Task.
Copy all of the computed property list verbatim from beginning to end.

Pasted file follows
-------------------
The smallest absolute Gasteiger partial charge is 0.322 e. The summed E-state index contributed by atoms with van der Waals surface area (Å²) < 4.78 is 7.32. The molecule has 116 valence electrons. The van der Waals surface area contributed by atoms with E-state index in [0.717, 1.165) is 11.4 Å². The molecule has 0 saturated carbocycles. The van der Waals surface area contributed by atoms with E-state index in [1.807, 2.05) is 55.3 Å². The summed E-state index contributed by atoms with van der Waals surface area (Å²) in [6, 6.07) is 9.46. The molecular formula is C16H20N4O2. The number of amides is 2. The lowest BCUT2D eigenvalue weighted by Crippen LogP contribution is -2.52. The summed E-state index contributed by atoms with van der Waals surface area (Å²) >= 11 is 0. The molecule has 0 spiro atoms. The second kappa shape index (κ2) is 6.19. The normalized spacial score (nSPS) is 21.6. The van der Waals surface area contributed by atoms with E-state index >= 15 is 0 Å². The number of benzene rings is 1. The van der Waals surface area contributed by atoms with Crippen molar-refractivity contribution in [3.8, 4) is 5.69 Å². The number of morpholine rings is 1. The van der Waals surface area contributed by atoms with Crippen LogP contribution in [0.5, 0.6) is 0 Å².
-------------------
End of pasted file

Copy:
The smallest absolute Gasteiger partial charge is 0.322 e. The summed E-state index contributed by atoms with van der Waals surface area (Å²) < 4.78 is 7.32. The molecule has 116 valence electrons. The van der Waals surface area contributed by atoms with E-state index in [0.717, 1.165) is 11.4 Å². The molecule has 0 saturated carbocycles. The van der Waals surface area contributed by atoms with E-state index in [1.807, 2.05) is 55.3 Å². The summed E-state index contributed by atoms with van der Waals surface area (Å²) in [6, 6.07) is 9.46. The molecular formula is C16H20N4O2. The number of amides is 2. The lowest BCUT2D eigenvalue weighted by Crippen LogP contribution is -2.52. The summed E-state index contributed by atoms with van der Waals surface area (Å²) >= 11 is 0. The molecule has 0 spiro atoms. The second kappa shape index (κ2) is 6.19. The normalized spacial score (nSPS) is 21.6. The van der Waals surface area contributed by atoms with E-state index >= 15 is 0 Å². The number of benzene rings is 1. The van der Waals surface area contributed by atoms with Crippen molar-refractivity contribution in [3.8, 4) is 5.69 Å². The number of morpholine rings is 1. The van der Waals surface area contributed by atoms with Crippen LogP contribution in [0.5, 0.6) is 0 Å².